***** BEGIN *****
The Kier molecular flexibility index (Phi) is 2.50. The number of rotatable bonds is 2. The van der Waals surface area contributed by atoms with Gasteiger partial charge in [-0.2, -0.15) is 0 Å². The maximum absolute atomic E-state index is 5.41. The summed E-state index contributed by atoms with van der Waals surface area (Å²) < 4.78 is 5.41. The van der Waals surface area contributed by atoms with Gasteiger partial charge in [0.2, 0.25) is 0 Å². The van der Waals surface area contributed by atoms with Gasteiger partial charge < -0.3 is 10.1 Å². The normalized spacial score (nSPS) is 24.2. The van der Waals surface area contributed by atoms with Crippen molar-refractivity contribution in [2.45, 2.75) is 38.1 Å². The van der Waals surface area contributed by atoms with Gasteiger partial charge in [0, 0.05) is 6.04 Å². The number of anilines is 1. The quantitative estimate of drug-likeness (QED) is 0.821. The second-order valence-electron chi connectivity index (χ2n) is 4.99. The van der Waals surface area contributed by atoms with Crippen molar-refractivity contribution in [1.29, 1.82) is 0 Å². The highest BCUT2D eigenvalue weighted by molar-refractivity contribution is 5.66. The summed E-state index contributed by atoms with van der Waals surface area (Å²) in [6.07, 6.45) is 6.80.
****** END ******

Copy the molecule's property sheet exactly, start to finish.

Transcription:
The Kier molecular flexibility index (Phi) is 2.50. The number of rotatable bonds is 2. The van der Waals surface area contributed by atoms with Gasteiger partial charge in [-0.2, -0.15) is 0 Å². The maximum absolute atomic E-state index is 5.41. The summed E-state index contributed by atoms with van der Waals surface area (Å²) < 4.78 is 5.41. The van der Waals surface area contributed by atoms with Gasteiger partial charge in [0.2, 0.25) is 0 Å². The van der Waals surface area contributed by atoms with Gasteiger partial charge < -0.3 is 10.1 Å². The normalized spacial score (nSPS) is 24.2. The van der Waals surface area contributed by atoms with Crippen molar-refractivity contribution in [2.45, 2.75) is 38.1 Å². The van der Waals surface area contributed by atoms with Gasteiger partial charge in [0, 0.05) is 6.04 Å². The number of anilines is 1. The quantitative estimate of drug-likeness (QED) is 0.821. The second-order valence-electron chi connectivity index (χ2n) is 4.99. The van der Waals surface area contributed by atoms with Crippen molar-refractivity contribution in [1.29, 1.82) is 0 Å². The highest BCUT2D eigenvalue weighted by molar-refractivity contribution is 5.66. The summed E-state index contributed by atoms with van der Waals surface area (Å²) in [6.07, 6.45) is 6.80.